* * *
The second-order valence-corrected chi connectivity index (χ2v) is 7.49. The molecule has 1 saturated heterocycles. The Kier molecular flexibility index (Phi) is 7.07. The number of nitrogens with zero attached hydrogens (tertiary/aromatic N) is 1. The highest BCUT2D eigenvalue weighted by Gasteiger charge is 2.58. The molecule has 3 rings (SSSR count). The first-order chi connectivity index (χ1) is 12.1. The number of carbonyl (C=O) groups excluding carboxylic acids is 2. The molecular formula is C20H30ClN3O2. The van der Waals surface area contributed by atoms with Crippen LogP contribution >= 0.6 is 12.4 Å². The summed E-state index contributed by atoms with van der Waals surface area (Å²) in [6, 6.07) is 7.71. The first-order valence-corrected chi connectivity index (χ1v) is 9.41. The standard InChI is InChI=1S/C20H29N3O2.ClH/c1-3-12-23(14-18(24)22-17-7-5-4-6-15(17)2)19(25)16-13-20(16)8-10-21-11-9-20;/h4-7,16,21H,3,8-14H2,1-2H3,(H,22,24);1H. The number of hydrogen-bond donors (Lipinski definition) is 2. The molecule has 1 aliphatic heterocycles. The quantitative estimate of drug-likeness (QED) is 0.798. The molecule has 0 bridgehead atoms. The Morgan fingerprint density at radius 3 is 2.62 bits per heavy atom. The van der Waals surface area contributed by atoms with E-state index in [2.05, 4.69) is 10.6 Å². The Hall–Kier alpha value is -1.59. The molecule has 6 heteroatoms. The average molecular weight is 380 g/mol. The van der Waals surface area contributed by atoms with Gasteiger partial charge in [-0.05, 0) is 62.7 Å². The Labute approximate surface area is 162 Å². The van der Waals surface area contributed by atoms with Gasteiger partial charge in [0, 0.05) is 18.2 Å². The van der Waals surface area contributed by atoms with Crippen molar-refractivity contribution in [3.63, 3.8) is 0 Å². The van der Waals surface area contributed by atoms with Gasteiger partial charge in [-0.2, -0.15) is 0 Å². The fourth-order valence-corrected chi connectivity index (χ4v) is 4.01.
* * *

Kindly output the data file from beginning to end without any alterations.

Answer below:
The second-order valence-corrected chi connectivity index (χ2v) is 7.49. The molecule has 1 saturated heterocycles. The Kier molecular flexibility index (Phi) is 7.07. The number of nitrogens with zero attached hydrogens (tertiary/aromatic N) is 1. The highest BCUT2D eigenvalue weighted by Gasteiger charge is 2.58. The molecule has 3 rings (SSSR count). The first-order chi connectivity index (χ1) is 12.1. The number of carbonyl (C=O) groups excluding carboxylic acids is 2. The molecular formula is C20H30ClN3O2. The van der Waals surface area contributed by atoms with Crippen LogP contribution >= 0.6 is 12.4 Å². The summed E-state index contributed by atoms with van der Waals surface area (Å²) in [6, 6.07) is 7.71. The first-order valence-corrected chi connectivity index (χ1v) is 9.41. The standard InChI is InChI=1S/C20H29N3O2.ClH/c1-3-12-23(14-18(24)22-17-7-5-4-6-15(17)2)19(25)16-13-20(16)8-10-21-11-9-20;/h4-7,16,21H,3,8-14H2,1-2H3,(H,22,24);1H. The number of hydrogen-bond donors (Lipinski definition) is 2. The molecule has 1 aliphatic heterocycles. The quantitative estimate of drug-likeness (QED) is 0.798. The molecule has 0 bridgehead atoms. The Morgan fingerprint density at radius 3 is 2.62 bits per heavy atom. The van der Waals surface area contributed by atoms with E-state index in [2.05, 4.69) is 10.6 Å². The Hall–Kier alpha value is -1.59. The molecule has 6 heteroatoms. The average molecular weight is 380 g/mol. The van der Waals surface area contributed by atoms with Gasteiger partial charge in [-0.05, 0) is 62.7 Å². The Labute approximate surface area is 162 Å². The van der Waals surface area contributed by atoms with Gasteiger partial charge in [0, 0.05) is 18.2 Å². The van der Waals surface area contributed by atoms with Crippen molar-refractivity contribution in [3.63, 3.8) is 0 Å². The van der Waals surface area contributed by atoms with Gasteiger partial charge in [-0.2, -0.15) is 0 Å². The fourth-order valence-corrected chi connectivity index (χ4v) is 4.01.